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Nyingma (Old School) is the oldest of the four major schools of Tibetan Buddhism, tracing their lineage back to the 8th century Tibet, during the reign of King Trisong Detsen ((710-755). Nyingma traditional history traces it's Dzogchen teachings back to the Primordial Buddha, Samantrabhadra and the Indian mahasiddhas, Garab Dorje, Sri Simha and Jnanasutra. The origins of the Nyingma Order in Tibet begins with Padmasambhava, Yeshe Tsogyal, Vimalmitra, Vairotsana, and Shantarakshita. Nyingma teachings have been passed down through an unbroken lineage to the present time.
According to Robert Beer in his book, The Handbook of Tibetan Symbols:
"The symbolic design of a lotus, book, and sword rising above a lake, and flanked by a double-headed duck and parrot, was first believed to have been painted upon a wall at Samye monastery in central Tibet by the great Sakya master, Sakya Pandita (1182-1251).
An alternative belief maintains that this motif first appeared as a cryptograph during the six-year reign (836-842) of the Bönpo king Langdarma, who suppressed Buddhism, destroyed many monasteries, and prohibited th artistic creation of Buddhist imagery. This cryptic or coded motif is both an insignia of the three great Bodhisattvas, and an emblem of the early transmission of the Buddhist teachings into Tibet.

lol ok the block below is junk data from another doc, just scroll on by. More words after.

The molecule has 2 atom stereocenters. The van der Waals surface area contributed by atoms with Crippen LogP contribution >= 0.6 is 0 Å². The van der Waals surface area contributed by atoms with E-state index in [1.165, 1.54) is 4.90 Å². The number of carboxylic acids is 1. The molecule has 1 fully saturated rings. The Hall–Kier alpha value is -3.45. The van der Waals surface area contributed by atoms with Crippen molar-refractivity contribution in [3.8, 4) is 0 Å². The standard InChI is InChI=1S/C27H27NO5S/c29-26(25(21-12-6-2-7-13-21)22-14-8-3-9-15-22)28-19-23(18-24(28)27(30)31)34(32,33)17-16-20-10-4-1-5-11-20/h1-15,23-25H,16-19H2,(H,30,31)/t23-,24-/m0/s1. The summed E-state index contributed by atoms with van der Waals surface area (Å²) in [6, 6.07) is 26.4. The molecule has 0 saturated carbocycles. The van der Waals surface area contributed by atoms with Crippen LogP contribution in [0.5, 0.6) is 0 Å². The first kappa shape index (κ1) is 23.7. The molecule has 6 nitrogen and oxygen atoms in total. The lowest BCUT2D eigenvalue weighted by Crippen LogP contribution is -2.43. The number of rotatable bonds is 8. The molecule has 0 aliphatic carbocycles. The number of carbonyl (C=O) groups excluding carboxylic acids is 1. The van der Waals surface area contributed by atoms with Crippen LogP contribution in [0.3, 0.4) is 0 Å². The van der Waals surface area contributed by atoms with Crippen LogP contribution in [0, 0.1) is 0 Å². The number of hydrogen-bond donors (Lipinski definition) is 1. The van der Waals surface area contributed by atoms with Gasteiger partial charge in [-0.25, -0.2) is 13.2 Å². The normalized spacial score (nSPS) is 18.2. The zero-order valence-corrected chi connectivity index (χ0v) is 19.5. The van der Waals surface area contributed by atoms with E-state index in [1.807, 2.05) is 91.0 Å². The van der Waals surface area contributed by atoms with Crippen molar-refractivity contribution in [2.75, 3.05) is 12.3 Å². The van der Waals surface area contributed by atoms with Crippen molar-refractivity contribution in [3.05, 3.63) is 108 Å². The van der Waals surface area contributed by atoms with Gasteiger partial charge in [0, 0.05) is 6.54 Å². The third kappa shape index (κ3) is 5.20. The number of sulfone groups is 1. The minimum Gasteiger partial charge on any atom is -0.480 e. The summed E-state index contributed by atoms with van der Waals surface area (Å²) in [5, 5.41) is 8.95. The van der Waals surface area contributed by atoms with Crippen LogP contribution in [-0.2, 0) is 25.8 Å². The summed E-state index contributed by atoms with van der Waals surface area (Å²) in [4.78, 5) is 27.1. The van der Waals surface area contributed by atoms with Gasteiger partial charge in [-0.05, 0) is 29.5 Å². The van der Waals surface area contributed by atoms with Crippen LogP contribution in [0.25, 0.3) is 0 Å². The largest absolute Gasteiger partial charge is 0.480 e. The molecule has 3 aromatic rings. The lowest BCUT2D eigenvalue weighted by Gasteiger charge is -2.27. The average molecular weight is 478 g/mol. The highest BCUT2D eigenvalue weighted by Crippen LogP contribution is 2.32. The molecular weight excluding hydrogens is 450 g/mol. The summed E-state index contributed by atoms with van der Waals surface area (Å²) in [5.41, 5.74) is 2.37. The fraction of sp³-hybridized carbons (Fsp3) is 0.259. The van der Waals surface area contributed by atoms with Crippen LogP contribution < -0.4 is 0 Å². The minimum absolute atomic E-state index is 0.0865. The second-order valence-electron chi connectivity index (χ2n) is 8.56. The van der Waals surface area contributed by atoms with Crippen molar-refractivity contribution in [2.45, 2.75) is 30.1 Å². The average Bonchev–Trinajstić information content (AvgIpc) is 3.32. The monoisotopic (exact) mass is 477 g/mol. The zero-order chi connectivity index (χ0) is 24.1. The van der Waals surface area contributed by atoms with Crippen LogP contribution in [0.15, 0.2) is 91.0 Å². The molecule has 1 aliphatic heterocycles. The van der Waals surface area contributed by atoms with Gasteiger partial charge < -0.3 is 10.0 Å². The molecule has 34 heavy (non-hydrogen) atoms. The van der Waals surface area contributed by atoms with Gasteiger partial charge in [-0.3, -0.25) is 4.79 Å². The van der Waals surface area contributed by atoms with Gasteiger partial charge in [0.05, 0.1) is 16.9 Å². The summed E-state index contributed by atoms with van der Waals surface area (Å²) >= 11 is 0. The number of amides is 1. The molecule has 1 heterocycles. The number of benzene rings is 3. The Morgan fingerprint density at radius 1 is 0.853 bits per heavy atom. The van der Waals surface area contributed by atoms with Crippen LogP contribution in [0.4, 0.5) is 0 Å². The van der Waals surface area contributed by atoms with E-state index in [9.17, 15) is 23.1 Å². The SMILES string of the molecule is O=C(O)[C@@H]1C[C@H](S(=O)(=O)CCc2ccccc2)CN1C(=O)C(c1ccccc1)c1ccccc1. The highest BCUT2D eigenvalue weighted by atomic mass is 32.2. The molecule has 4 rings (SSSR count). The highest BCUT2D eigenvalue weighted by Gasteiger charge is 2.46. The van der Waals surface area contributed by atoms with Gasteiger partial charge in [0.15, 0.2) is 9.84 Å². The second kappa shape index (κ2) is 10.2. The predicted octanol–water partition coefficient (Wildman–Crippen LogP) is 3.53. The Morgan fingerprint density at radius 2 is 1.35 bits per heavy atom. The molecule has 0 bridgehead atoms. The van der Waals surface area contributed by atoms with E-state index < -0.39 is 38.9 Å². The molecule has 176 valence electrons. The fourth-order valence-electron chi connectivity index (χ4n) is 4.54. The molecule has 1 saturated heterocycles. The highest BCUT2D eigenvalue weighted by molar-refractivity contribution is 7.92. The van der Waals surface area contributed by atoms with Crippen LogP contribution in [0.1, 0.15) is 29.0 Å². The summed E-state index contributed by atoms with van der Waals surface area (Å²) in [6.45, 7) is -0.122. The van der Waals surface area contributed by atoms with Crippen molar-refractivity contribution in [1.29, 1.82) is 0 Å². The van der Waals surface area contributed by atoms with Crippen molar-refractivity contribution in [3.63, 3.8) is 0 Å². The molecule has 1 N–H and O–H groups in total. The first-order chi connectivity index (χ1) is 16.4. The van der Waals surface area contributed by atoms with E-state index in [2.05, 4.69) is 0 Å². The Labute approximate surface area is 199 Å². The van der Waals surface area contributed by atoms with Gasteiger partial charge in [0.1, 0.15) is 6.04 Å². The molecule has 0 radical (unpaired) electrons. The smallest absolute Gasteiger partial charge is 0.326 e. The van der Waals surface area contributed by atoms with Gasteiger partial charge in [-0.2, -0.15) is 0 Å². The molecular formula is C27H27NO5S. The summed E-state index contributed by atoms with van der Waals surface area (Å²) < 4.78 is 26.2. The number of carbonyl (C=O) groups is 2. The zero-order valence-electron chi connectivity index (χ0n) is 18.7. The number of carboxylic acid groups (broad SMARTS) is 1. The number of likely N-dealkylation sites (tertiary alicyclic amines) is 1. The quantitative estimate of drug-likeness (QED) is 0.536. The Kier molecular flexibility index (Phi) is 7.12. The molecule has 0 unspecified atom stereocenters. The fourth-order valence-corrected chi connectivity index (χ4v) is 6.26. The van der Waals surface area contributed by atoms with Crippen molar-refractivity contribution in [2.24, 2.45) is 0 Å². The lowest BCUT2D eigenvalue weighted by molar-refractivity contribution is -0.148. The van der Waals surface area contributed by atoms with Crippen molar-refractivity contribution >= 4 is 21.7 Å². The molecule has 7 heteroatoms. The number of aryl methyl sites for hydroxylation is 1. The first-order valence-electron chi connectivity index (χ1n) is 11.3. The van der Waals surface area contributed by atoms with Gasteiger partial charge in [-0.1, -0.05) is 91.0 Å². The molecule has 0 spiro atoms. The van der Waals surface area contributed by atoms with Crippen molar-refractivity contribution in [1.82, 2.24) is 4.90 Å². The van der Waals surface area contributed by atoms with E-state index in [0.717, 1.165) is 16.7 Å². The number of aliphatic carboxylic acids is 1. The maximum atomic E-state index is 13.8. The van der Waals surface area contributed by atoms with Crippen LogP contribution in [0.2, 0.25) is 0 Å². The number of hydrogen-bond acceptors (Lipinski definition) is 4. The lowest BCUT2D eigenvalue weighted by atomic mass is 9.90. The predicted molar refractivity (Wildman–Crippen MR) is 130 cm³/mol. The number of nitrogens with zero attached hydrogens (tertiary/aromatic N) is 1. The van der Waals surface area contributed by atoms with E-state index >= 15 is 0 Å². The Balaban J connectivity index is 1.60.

As the emblem of the three great Bodhisattvas, Manjushri is represented by the lotus-borne book and wisdom sword, Avalokiteshvara by the double-headed orange and pink duck, and Vajrapani by the double-headed green parrot. These three Bodhisattvas represent the wisdom, compassion, and power aspects of the Buddha respectively, and are collectively know as the "Lords of the Three Families". The Tathagata Family of Manjushri transmutes ignorance, the Padma family of Avalokiteshvara transmute desire, and the Vajra Family of Vajrapani transmutes anger.
Five of the most important eighth century founders of the Tibetan Nyingma tradition are represented in this design, as the emblem of the first transmission of Buddhism into Tibet. The lake from which the lotus stem rises represents the great Indian Buddhist master Shantarakshita, the "Lake of Serenity", whos was invited into Tibet by King Trisong Detsen. The lotus represents the great Indian tantric master Padmasambhava, the "Lotus born", who was similarly invited by the king upon the recommendation of Shantarakshita. The book and flaming wisdom sword represent the great Tibetan Buddhist king Trisong Detsen (Tib. Khri-srong lde-btsan), who ruled Tibet between 754-797, and was considered to be an emanation of Manjushri. The two-headed duck represents the great Indian master and translator from Kashmir, Vimalamitra, who was also invited to Tibet by Trisong Detsen. The two-headed parrot represents the great Tibetan translator and disciple of Padmasambhava,
Vairocana. The two eyes and beaks of each bird, facing towards opposite directions, symbolize both the transmission of the Buddhist teachings from India into Tibet, and their translation from Sanskrit into Tibetan."
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